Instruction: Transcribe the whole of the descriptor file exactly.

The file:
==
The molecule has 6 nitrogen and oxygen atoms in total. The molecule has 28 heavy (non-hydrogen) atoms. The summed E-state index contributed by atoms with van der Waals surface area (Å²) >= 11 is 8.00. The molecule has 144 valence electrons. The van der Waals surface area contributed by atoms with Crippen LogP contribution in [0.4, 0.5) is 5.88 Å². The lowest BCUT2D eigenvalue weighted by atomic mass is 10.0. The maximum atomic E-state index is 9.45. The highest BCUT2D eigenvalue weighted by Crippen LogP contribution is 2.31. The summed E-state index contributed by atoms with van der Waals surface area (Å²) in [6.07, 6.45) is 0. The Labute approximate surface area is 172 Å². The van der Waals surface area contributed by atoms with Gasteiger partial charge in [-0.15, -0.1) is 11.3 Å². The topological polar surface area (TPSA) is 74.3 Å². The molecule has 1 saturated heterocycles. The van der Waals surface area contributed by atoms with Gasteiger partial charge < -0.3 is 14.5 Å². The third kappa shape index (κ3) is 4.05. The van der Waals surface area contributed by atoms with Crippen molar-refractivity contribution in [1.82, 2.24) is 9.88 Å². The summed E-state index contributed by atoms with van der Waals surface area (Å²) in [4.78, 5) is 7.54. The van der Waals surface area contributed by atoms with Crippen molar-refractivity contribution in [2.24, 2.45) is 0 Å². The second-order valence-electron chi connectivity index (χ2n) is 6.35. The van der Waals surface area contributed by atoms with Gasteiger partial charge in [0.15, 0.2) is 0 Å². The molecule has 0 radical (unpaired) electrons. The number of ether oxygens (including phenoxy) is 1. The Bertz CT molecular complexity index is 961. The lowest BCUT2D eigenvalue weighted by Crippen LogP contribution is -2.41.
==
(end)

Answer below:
The molecule has 6 nitrogen and oxygen atoms in total. The molecule has 28 heavy (non-hydrogen) atoms. The summed E-state index contributed by atoms with van der Waals surface area (Å²) >= 11 is 8.00. The molecule has 144 valence electrons. The van der Waals surface area contributed by atoms with Crippen LogP contribution in [0.4, 0.5) is 5.88 Å². The lowest BCUT2D eigenvalue weighted by atomic mass is 10.0. The maximum atomic E-state index is 9.45. The highest BCUT2D eigenvalue weighted by Crippen LogP contribution is 2.31. The summed E-state index contributed by atoms with van der Waals surface area (Å²) in [6.07, 6.45) is 0. The Labute approximate surface area is 172 Å². The van der Waals surface area contributed by atoms with Gasteiger partial charge in [-0.15, -0.1) is 11.3 Å². The topological polar surface area (TPSA) is 74.3 Å². The molecule has 1 saturated heterocycles. The van der Waals surface area contributed by atoms with Gasteiger partial charge < -0.3 is 14.5 Å². The third kappa shape index (κ3) is 4.05. The van der Waals surface area contributed by atoms with Crippen molar-refractivity contribution in [1.82, 2.24) is 9.88 Å². The summed E-state index contributed by atoms with van der Waals surface area (Å²) in [4.78, 5) is 7.54. The van der Waals surface area contributed by atoms with Crippen molar-refractivity contribution in [2.24, 2.45) is 0 Å². The second-order valence-electron chi connectivity index (χ2n) is 6.35. The van der Waals surface area contributed by atoms with Gasteiger partial charge in [0.15, 0.2) is 0 Å². The molecule has 0 radical (unpaired) electrons. The number of ether oxygens (including phenoxy) is 1. The Bertz CT molecular complexity index is 961. The lowest BCUT2D eigenvalue weighted by Crippen LogP contribution is -2.41.